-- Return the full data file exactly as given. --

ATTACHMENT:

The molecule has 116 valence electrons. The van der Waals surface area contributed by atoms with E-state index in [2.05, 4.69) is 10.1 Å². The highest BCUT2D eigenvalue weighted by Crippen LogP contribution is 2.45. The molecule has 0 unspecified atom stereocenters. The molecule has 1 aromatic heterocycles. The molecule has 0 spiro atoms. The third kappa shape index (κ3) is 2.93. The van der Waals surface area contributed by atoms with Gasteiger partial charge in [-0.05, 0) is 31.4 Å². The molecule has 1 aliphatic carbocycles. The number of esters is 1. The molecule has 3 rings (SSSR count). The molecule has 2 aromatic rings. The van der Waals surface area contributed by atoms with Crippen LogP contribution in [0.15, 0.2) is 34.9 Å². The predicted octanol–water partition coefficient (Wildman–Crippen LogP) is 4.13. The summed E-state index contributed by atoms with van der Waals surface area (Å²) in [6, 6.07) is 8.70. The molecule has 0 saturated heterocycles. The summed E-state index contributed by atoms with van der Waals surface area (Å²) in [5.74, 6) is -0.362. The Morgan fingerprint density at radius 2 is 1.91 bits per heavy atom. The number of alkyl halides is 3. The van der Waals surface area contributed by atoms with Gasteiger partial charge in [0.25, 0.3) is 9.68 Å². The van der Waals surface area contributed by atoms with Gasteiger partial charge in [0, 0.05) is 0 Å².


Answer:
The molecule has 116 valence electrons. The van der Waals surface area contributed by atoms with E-state index in [2.05, 4.69) is 10.1 Å². The highest BCUT2D eigenvalue weighted by Crippen LogP contribution is 2.45. The molecule has 0 unspecified atom stereocenters. The molecule has 1 aromatic heterocycles. The molecule has 0 spiro atoms. The third kappa shape index (κ3) is 2.93. The van der Waals surface area contributed by atoms with Gasteiger partial charge in [-0.05, 0) is 31.4 Å². The molecule has 1 aliphatic carbocycles. The number of esters is 1. The molecule has 3 rings (SSSR count). The molecule has 2 aromatic rings. The van der Waals surface area contributed by atoms with Crippen LogP contribution in [0.15, 0.2) is 34.9 Å². The predicted octanol–water partition coefficient (Wildman–Crippen LogP) is 4.13. The summed E-state index contributed by atoms with van der Waals surface area (Å²) in [6, 6.07) is 8.70. The molecule has 0 saturated heterocycles. The summed E-state index contributed by atoms with van der Waals surface area (Å²) in [5.74, 6) is -0.362. The Morgan fingerprint density at radius 2 is 1.91 bits per heavy atom. The number of alkyl halides is 3. The van der Waals surface area contributed by atoms with Gasteiger partial charge in [0.25, 0.3) is 9.68 Å². The van der Waals surface area contributed by atoms with Gasteiger partial charge in [0, 0.05) is 0 Å².